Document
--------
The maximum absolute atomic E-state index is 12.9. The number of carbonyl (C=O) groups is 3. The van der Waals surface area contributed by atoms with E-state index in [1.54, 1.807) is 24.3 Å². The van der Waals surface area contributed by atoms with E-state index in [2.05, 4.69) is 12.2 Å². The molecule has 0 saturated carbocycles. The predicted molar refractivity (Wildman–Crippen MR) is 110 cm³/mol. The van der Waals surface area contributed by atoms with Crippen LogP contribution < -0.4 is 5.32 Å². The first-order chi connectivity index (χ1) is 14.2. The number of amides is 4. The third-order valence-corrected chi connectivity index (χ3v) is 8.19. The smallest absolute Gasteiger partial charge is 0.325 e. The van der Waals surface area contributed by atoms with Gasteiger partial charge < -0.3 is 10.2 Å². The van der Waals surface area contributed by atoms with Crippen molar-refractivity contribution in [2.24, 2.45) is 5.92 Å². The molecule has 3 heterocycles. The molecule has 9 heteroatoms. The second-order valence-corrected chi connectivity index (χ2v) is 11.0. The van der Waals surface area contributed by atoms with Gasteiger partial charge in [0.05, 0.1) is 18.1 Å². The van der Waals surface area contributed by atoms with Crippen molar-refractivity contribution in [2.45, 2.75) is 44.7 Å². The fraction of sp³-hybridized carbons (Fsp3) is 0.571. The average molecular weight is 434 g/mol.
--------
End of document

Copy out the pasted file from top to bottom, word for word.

The maximum absolute atomic E-state index is 12.9. The number of carbonyl (C=O) groups is 3. The van der Waals surface area contributed by atoms with E-state index in [1.54, 1.807) is 24.3 Å². The van der Waals surface area contributed by atoms with E-state index in [2.05, 4.69) is 12.2 Å². The molecule has 0 saturated carbocycles. The predicted molar refractivity (Wildman–Crippen MR) is 110 cm³/mol. The van der Waals surface area contributed by atoms with Crippen LogP contribution < -0.4 is 5.32 Å². The first-order chi connectivity index (χ1) is 14.2. The number of amides is 4. The third-order valence-corrected chi connectivity index (χ3v) is 8.19. The smallest absolute Gasteiger partial charge is 0.325 e. The van der Waals surface area contributed by atoms with Gasteiger partial charge < -0.3 is 10.2 Å². The van der Waals surface area contributed by atoms with Crippen molar-refractivity contribution in [2.24, 2.45) is 5.92 Å². The molecule has 3 heterocycles. The molecule has 9 heteroatoms. The second-order valence-corrected chi connectivity index (χ2v) is 11.0. The van der Waals surface area contributed by atoms with Gasteiger partial charge in [0.05, 0.1) is 18.1 Å². The van der Waals surface area contributed by atoms with Crippen molar-refractivity contribution in [2.45, 2.75) is 44.7 Å². The fraction of sp³-hybridized carbons (Fsp3) is 0.571. The average molecular weight is 434 g/mol.